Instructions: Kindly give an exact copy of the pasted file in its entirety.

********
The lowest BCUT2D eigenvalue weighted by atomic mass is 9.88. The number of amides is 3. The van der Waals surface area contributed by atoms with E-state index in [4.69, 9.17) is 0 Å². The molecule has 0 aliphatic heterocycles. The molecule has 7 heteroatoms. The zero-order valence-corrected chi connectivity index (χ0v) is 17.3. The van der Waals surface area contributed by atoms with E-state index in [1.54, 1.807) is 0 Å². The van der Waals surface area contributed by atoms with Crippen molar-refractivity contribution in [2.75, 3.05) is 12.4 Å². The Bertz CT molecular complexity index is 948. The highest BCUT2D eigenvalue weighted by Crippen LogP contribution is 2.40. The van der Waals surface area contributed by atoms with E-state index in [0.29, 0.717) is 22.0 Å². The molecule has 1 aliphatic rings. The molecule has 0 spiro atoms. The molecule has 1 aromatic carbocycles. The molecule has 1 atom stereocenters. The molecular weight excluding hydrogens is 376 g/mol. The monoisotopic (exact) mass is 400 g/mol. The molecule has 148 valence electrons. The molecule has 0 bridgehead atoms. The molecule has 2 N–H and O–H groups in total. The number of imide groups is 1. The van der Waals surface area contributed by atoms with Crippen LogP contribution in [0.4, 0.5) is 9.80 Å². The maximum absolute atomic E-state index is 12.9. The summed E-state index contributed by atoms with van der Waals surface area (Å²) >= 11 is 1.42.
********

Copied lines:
The lowest BCUT2D eigenvalue weighted by atomic mass is 9.88. The number of amides is 3. The van der Waals surface area contributed by atoms with E-state index in [4.69, 9.17) is 0 Å². The molecule has 0 aliphatic heterocycles. The molecule has 7 heteroatoms. The zero-order valence-corrected chi connectivity index (χ0v) is 17.3. The van der Waals surface area contributed by atoms with E-state index in [1.54, 1.807) is 0 Å². The van der Waals surface area contributed by atoms with Crippen molar-refractivity contribution in [2.75, 3.05) is 12.4 Å². The Bertz CT molecular complexity index is 948. The highest BCUT2D eigenvalue weighted by Crippen LogP contribution is 2.40. The van der Waals surface area contributed by atoms with E-state index in [0.29, 0.717) is 22.0 Å². The molecule has 1 aliphatic rings. The molecule has 0 spiro atoms. The molecule has 1 aromatic carbocycles. The molecule has 1 atom stereocenters. The molecular weight excluding hydrogens is 376 g/mol. The monoisotopic (exact) mass is 400 g/mol. The molecule has 148 valence electrons. The molecule has 0 bridgehead atoms. The molecule has 2 N–H and O–H groups in total. The number of imide groups is 1. The van der Waals surface area contributed by atoms with Crippen LogP contribution in [0.4, 0.5) is 9.80 Å². The maximum absolute atomic E-state index is 12.9. The summed E-state index contributed by atoms with van der Waals surface area (Å²) >= 11 is 1.42.